The format of the proceedings depends on the court and where the case is to be heard.

In civil proceedings with the Intellectual Property Court, the trademark owner files a petition with the indication of the relevant facts and the applicable law. The defendant has the right to file a reply to the petition filed by the trademark owner.

In civil proceedings, written and testimonial evidence can be produced. If the judge decides there are sufficient grounds for the proceedings to proceed, a day will be set aside for a trial where witnesses can be heard. After a decision is given and notified to the parties, the losing party may file an appeal to the Court of Appeal.

In criminal proceedings, the trademark owner files a criminal complaint against the infringer in order to grant the public prosecutor the necessary powers to investigate the case and proceed with the criminal proceedings. The decision by the public prosecutor can be to indict or close the file.

If the file is closed, the trademark owner may file a request for a finding of facts to overrule the decision of the public prosecutor.

In cases of indictment, the infringer may file a request for a finding of facts to overrule the decision of the public prosecutor.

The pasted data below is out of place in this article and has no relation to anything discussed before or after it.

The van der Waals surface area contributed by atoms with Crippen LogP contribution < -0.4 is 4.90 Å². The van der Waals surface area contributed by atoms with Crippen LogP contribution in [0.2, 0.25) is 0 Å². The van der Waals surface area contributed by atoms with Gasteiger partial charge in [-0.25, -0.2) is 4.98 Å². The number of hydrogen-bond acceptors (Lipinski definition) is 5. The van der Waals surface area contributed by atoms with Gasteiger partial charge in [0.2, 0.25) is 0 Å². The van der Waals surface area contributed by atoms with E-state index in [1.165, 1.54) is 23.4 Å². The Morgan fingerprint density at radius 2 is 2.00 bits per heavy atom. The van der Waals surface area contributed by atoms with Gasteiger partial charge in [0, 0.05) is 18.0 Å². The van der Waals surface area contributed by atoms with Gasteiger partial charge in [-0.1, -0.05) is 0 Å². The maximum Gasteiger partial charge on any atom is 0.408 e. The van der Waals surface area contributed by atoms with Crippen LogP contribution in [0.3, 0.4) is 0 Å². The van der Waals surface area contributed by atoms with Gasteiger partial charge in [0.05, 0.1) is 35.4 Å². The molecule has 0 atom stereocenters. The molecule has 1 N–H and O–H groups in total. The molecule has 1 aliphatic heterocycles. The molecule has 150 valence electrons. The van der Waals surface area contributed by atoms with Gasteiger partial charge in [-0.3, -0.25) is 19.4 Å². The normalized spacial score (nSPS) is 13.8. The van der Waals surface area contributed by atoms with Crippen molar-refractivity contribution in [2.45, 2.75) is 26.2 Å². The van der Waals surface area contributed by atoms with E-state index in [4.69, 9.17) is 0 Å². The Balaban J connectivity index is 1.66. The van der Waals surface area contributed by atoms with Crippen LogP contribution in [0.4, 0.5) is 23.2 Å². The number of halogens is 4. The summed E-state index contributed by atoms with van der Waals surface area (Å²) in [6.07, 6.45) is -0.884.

Furthermore, when a request for a finding of facts is filed, a preliminary hearing is scheduled by the criminal court to see whether the decision of the public prosecutor was correct and a decision is given (indictment or closing the file).

If a decision to indict is made, the trial is scheduled by the criminal court. After the notification of the decision to indict, the trademark owner can file a petition for civil compensation for damage.

The trial is heard before a single judge and the public prosecutor in charge of the file. Finally, a decision is given by the criminal court of first instance. It is possible to appeal to the criminal court of second instance and, in some cases, appeal to the Supreme Court.

Burden of proof

What is the burden of proof to establish infringement or dilution?

The burden of proof lies with the plaintiff, who has the burden of proving that its mark has been infringed.


Who may seek a remedy for an alleged trademark violation and under what conditions? Who has standing to bring a criminal complaint?

Both the trademark owner and the licensee may seek remedies. The trademark owner must have the mark registered at the trademark office and the licensee can only intervene if the registered user agreement (licence to use) is recorded at this office.

Border enforcement and foreign activities

What border enforcement measures are available to halt the import and export of infringing goods? Can activities that take place outside the country of registration support a charge of infringement or dilution?

Border enforcement measures, namely the seizure of counterfeited goods, can be conducted by the customs authorities to halt the import and export of said goods.

Only activities that take place in Portuguese and EU territory may be taken into account.


What discovery or disclosure devices are permitted for obtaining evidence from an adverse party, from third parties, or from parties outside the country?